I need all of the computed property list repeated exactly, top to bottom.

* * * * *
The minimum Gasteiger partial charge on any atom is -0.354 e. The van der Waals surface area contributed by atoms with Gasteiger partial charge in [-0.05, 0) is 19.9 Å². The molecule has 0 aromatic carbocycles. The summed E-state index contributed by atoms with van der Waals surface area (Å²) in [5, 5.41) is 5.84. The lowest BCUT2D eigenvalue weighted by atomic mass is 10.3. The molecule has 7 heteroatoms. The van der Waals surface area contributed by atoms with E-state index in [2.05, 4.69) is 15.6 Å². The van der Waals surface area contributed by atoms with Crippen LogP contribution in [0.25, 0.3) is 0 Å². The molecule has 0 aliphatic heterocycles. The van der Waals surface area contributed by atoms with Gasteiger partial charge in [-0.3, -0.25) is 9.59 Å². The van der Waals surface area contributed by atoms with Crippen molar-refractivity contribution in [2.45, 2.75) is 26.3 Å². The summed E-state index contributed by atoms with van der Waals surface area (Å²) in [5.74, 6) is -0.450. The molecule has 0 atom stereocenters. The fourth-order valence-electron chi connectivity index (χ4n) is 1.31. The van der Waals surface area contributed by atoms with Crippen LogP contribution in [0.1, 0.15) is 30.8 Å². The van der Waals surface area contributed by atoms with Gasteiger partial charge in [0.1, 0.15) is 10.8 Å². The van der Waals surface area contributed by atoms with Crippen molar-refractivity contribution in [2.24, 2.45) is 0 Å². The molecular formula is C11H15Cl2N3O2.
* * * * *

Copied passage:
The minimum Gasteiger partial charge on any atom is -0.354 e. The van der Waals surface area contributed by atoms with Gasteiger partial charge in [-0.05, 0) is 19.9 Å². The molecule has 0 aromatic carbocycles. The summed E-state index contributed by atoms with van der Waals surface area (Å²) in [5, 5.41) is 5.84. The lowest BCUT2D eigenvalue weighted by atomic mass is 10.3. The molecule has 7 heteroatoms. The van der Waals surface area contributed by atoms with E-state index in [2.05, 4.69) is 15.6 Å². The van der Waals surface area contributed by atoms with Crippen LogP contribution in [0.25, 0.3) is 0 Å². The molecule has 0 aliphatic heterocycles. The van der Waals surface area contributed by atoms with Gasteiger partial charge in [-0.3, -0.25) is 9.59 Å². The van der Waals surface area contributed by atoms with Crippen molar-refractivity contribution in [2.45, 2.75) is 26.3 Å². The summed E-state index contributed by atoms with van der Waals surface area (Å²) in [5.74, 6) is -0.450. The molecule has 0 atom stereocenters. The fourth-order valence-electron chi connectivity index (χ4n) is 1.31. The van der Waals surface area contributed by atoms with Crippen LogP contribution in [0.1, 0.15) is 30.8 Å². The van der Waals surface area contributed by atoms with Gasteiger partial charge in [0.1, 0.15) is 10.8 Å². The van der Waals surface area contributed by atoms with Crippen molar-refractivity contribution in [2.24, 2.45) is 0 Å². The molecular formula is C11H15Cl2N3O2.